The new combined seal on a bottle of
Delheim 2010 Pinotage Rosé.
(Image: Sustainable Wine South Africa)
The South African wine industry has become a world leader with the launch of its new sustainability seal, which assures wine-lovers that the product was made using green techniques at every step.
The seal, reported to be the first of its kind, only applies to bottled wines. It is issued by the Wine and Spirit Board, which oversees matters relating to Wine of Origin, cultivar and vintage. The 12-member board is appointed by the minister of agriculture.
The new seal is a joint effort by the Integrated Production of Wine (IPW), a voluntary scheme for sustainable environmental practices established in 1998, marketing organisation Wines of South Africa (Wosa), and the Biodiversity and Wines Initiative, which encourages wine producers to set aside land for conservation.
Although the IPW scheme is not compulsory, it has garnered the support of more than 95% of local wine producers, proving that South African wine farmers have the welfare of the environment at heart.
IPW encompasses a variety of wine-manufacturing issues, such as health and safety of the labour force, integrated pest management, biodiversity, and carbon dioxide emissions.
IPW certification is also a function of the Wine and Spirit Board. Compliance is a guarantee for green-minded consumers that the wine was produced responsibly and with care for the environment.
Certified producers must adhere to guidelines setting out good agricultural and manufacturing practices for both wine-making and bottling. Members are re-assessed annually, and spot checks are carried out periodically.
Seal of quality
The new seal can now be spotted on 2010 vintage wine bottle necks, adorning the plastic or aluminium cork cover.
While the previous seal only gave information relating to vintage, varietal and origin, the new version adds the crucial component of sustainability.
With one glance, wine-lovers can now rest assured that the origin, vintage and varietals are accurate, that the wine’s history can be traced right back to the grapes on the vine, and that the wine has been produced sustainably and bottled in South Africa.
This may also encourage producers who export bulk volumes of wine to be bottled overseas, to bring that stage of the manufacturing process back home, as they will not be allowed to carry the new seal on their wines. This will also help to create more jobs.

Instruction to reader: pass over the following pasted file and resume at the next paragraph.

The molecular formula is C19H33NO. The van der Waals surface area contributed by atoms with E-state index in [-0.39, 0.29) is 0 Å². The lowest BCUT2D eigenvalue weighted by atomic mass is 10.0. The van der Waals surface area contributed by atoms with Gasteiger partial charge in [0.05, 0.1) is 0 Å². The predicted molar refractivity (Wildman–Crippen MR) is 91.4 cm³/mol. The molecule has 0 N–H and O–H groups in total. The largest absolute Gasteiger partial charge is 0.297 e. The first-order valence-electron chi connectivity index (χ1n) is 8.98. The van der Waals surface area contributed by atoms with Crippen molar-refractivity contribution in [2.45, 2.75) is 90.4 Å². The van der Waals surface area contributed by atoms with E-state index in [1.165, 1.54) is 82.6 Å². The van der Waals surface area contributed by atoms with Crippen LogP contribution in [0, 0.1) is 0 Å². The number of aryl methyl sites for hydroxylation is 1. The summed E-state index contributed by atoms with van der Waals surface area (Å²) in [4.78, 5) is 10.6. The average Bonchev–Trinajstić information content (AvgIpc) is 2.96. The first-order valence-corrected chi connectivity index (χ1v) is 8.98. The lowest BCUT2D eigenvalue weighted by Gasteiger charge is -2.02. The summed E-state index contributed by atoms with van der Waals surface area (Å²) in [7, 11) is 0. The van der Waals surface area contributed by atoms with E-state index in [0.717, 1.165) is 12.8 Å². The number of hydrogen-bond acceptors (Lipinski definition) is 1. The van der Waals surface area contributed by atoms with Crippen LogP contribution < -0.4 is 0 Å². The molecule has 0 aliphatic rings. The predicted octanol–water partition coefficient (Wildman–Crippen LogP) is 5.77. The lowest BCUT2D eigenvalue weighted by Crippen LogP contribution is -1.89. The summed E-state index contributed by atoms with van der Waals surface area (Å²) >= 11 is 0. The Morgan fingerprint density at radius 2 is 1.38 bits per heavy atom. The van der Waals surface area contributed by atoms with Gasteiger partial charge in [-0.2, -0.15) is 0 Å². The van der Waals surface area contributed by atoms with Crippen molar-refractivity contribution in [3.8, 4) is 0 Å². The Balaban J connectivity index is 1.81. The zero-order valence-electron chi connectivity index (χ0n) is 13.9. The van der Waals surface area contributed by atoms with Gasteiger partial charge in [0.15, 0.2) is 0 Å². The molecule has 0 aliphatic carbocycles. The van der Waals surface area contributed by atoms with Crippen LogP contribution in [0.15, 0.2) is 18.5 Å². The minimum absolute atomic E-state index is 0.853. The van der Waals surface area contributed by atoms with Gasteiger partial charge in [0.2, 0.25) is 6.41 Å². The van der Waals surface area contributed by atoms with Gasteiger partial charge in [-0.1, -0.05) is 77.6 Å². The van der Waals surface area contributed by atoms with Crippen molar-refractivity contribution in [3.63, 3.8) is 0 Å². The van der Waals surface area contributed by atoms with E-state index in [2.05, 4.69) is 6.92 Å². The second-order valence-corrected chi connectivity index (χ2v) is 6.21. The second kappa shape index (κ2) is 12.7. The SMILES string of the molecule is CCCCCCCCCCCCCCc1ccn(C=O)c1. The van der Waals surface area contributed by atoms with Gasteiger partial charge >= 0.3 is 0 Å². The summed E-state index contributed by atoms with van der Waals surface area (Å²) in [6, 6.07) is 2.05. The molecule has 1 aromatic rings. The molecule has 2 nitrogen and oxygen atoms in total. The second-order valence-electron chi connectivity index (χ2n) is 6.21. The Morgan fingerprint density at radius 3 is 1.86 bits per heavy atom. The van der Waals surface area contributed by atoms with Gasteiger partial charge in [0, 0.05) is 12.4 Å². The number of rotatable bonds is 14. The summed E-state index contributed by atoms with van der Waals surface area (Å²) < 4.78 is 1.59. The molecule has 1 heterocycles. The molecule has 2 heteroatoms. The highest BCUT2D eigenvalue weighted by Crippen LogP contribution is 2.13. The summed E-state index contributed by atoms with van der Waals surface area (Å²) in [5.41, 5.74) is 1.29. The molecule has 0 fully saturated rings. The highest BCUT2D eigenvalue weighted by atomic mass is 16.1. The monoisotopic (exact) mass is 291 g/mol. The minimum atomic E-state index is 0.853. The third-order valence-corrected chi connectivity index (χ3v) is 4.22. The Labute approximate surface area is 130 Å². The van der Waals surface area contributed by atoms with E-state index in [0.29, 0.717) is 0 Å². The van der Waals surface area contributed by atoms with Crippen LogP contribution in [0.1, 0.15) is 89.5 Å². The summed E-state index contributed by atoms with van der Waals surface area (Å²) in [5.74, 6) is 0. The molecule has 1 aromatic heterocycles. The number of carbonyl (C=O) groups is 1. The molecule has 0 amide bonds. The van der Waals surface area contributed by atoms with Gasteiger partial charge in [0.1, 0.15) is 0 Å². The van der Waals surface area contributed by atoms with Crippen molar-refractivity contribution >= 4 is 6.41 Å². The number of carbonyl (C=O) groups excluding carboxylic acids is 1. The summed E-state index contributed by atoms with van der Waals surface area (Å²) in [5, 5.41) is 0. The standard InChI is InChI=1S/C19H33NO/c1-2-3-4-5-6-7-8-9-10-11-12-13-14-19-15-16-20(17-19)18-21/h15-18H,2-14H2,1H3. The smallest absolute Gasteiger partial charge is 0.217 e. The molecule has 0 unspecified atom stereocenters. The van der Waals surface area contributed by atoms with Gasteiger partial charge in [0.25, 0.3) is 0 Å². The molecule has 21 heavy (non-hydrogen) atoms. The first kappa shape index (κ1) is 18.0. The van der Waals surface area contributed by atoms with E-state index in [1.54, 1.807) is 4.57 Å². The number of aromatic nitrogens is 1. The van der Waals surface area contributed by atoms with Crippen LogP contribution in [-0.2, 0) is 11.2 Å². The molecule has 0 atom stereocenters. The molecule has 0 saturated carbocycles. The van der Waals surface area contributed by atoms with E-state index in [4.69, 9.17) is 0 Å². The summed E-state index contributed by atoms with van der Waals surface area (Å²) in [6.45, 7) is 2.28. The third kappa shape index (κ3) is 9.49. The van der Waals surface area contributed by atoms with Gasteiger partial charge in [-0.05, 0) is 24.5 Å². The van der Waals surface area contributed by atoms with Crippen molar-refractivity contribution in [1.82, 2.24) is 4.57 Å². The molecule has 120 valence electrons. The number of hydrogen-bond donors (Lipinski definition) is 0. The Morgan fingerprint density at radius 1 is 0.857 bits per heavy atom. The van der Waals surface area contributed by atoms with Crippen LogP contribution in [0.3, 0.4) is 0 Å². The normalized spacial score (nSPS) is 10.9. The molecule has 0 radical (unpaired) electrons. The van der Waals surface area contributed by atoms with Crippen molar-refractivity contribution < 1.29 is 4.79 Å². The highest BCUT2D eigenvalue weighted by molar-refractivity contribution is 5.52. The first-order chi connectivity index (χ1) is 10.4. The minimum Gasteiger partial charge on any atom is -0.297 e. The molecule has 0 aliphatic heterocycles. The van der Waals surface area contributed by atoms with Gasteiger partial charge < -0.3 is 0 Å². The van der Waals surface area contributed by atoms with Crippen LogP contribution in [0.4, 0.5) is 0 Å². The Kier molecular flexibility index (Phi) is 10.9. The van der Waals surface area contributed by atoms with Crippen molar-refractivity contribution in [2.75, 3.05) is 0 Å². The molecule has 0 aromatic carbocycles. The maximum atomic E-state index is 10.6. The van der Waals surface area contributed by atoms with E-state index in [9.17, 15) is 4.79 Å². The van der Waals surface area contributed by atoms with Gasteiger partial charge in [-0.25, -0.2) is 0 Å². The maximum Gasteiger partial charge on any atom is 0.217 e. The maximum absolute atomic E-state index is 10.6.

IPW certified wine producers who comply with both seals are not bound to use any particular version of the seal, but can decide for themselves which one they will use, or whether they choose to use one at all.
Those producers who are not yet certified for the new sustainability seal can still use the original Wine of Origin seal on their products.
IPW manager Daniel Schietekat said that the new version will carry the same tracking number as the old one, but will bear the additional phrase “Integrity & Sustainability.”
Sustainable manufacturing process
With consumers becoming increasingly eco-aware, and selective in which products they support, the seal is expected to boost sales of South African wines overseas, especially with the 2010 World Cup on the doorstep and South Africa’s international profile on a high.
“It will help to lay old ghosts to rest,” said Thys Loubser, CE of wine-making cooperative KWV, referring to perceptions about the treatment of South African farm workers.
The initiative will also entrench the country’s solid reputation for good environmental practices in the wine industry.
“Although other countries are introducing similar initiatives on a limited scale,” said Wosa CEO Su Birch, “at this stage South Africa is the only country that can implement and certify the concept across the entire local wine industry.”
The tracking system, which is connected to a unique number assigned to the product, provides all the necessary information, right from the vine to the bottling process.
It takes the Wine of Origin system, which provides the provenance of the wine back to the vineyard, one step further because it also takes into account the estate’s wine-growing practices, and guarantees that the producer complied with all the guidelines at every stage.
“This is a highly sophisticated tracking system that is being universally applied across the South African wine industry,” said Birch. She added that about 50% of producers are expected to have the new seal on their bottles in 2010, with more to come in the following vintage year.